star-anise:

So some dudes were complaining lately, “Women are telling guys to stop telling them how to dress, but not all guys are total misogynists!  Women do it to each other too!”
So. People.  Let me tell you a thing.
This is a picture of a panopticon. It’s a kind of prison.  See, it’s a giant circle, with all the cells around the rim.  The tower in the middle is where the guards are.  The guards can see into all the prisoners’ cells, but the prisoners cannot see each other, and they have difficulty seeing the guards.  Each prisoner knows that at any time, they are being watched, and if the guards see them behaving incorrectly, they will come with truncheons and beat the prisoner up.  They learn to feel that gaze on them, all the time; every movement makes them think, “What if this breaks the rules, and they see, and they come and punish me?”  Soon, prisoners don’t need guards standing over them all the time to follow the rules; they do it themselves, because that gaze is omnipresent.  Even when the guard house is empty, they still think, “What if someone is watching me?”  (This is all from Michel Foucault.  You want more on this, go read Discipline and Punish, enjoy the descriptions of medieval torture.)
The panopticon is a metaphor.  In our society, we are constantly watched, tracked, disciplined, and punished, from childhood. The school says you skipped class today.  The babysitter says you wouldn’t follow the rules.  The police saw you at the park with your friends.  We are held to valid rules, and to bullshit rules; some of them are necessary to make our society safe, and some of them just make us easier to exploit.
You are held to rules.  I am held to rules.  They vary.  As a woman, I am held to rules that say be small be pretty defer to someone else and I’m punished in different ways if I don’t obey.  My brother is held to different rules, that say be strong don’t feel dominate the situation.  We end up policing each other; we meet and he says, “Looking good,” and I remember: people are watching how I dress and how I look.  If I disobey, they will notice, and I could be punished.  I meet him after his job and ask, “Do you think you’ll be promoted soon?” and he remembers: people pay attention to whether or not I’m in charge, and if I’m not dominant, I could be punished.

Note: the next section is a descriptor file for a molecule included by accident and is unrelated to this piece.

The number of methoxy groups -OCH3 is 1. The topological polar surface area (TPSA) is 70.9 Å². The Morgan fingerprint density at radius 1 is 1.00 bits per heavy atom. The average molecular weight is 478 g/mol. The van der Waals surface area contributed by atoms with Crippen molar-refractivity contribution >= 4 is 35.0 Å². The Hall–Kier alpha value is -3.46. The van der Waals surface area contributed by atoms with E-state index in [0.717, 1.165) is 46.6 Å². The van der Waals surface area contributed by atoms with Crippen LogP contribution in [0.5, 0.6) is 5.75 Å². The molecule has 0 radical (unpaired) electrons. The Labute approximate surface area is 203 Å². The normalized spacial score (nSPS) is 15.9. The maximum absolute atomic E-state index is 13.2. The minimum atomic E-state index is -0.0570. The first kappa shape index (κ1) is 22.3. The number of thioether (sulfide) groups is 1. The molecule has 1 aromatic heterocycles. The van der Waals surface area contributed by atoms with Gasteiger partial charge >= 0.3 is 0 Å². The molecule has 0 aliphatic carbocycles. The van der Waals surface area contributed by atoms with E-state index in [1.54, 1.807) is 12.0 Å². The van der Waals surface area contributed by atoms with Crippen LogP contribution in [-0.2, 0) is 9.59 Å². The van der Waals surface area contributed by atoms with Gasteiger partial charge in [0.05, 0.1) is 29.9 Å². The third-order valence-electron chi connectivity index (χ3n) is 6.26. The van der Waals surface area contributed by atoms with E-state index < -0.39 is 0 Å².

Sometimes the guardhouse is empty.  Sometimes nobody is paying close attention to what I’m wearing.  Sometimes the guards don’t come to punish me, so whether or not I am pretty or attractive does not affect whether I get to own property.  (It used to: whether or not my ancestresses were married affected their legal and economic statuses hugely)
Feminism is about the work of dismantling the prison when it comes to bullshit rules.  It’s about saying that we shouldn’t be held to stupid rules based on gender.  So it’s about the work of getting rid of the cells and the watchtower, and getting rid of the guards with truncheons.  We can stop telling each other these stories about all the rules we’re held to, and we can stop punishing each other for breaking them.  My brother stops telling me, “You’ll never get a date if you dress like that.”  I stop telling him, “You need to be strong and work hard so you come out on top.”
So no, feminists don’t believe that all men everywhere are 100% misogynistic.  It’s just that a lot of women are conditioned to think that 100% of the time, there is a risk that someone is watching us, and we will be punished if the break the rules.  It is really hard work to break the social structures and the internal attitudes that imprison us.
And yes, women can enforce the panopticon.  Hell, I’ll even tell you a womanly secret: I cannot count the number of times I’ve received cruelty at the hands of fellow girls for the way I looked or dressed.  My entire middle school experience was basically that and algebra. We’re working on fixing that!  Please, do not doubt that we’ve been working on that among ourselves as a gender.  Women have spent a lot of blood, sweat, and tears trying to change how we treat each other.  Now we’re asking you to pitch in.

star-anise:

So some dudes were complaining lately, “Women are telling guys to stop telling them how to dress, but not all guys are total misogynists!  Women do it to each other too!”

So. People.  Let me tell you a thing.

This is a picture of a panopticon. It’s a kind of prison.  See, it’s a giant circle, with all the cells around the rim.  The tower in the middle is where the guards are.  The guards can see into all the prisoners’ cells, but the prisoners cannot see each other, and they have difficulty seeing the guards.  Each prisoner knows that at any time, they are being watched, and if the guards see them behaving incorrectly, they will come with truncheons and beat the prisoner up.  They learn to feel that gaze on them, all the time; every movement makes them think, “What if this breaks the rules, and they see, and they come and punish me?”  Soon, prisoners don’t need guards standing over them all the time to follow the rules; they do it themselves, because that gaze is omnipresent.  Even when the guard house is empty, they still think, “What if someone is watching me?”  (This is all from Michel Foucault.  You want more on this, go read Discipline and Punish, enjoy the descriptions of medieval torture.)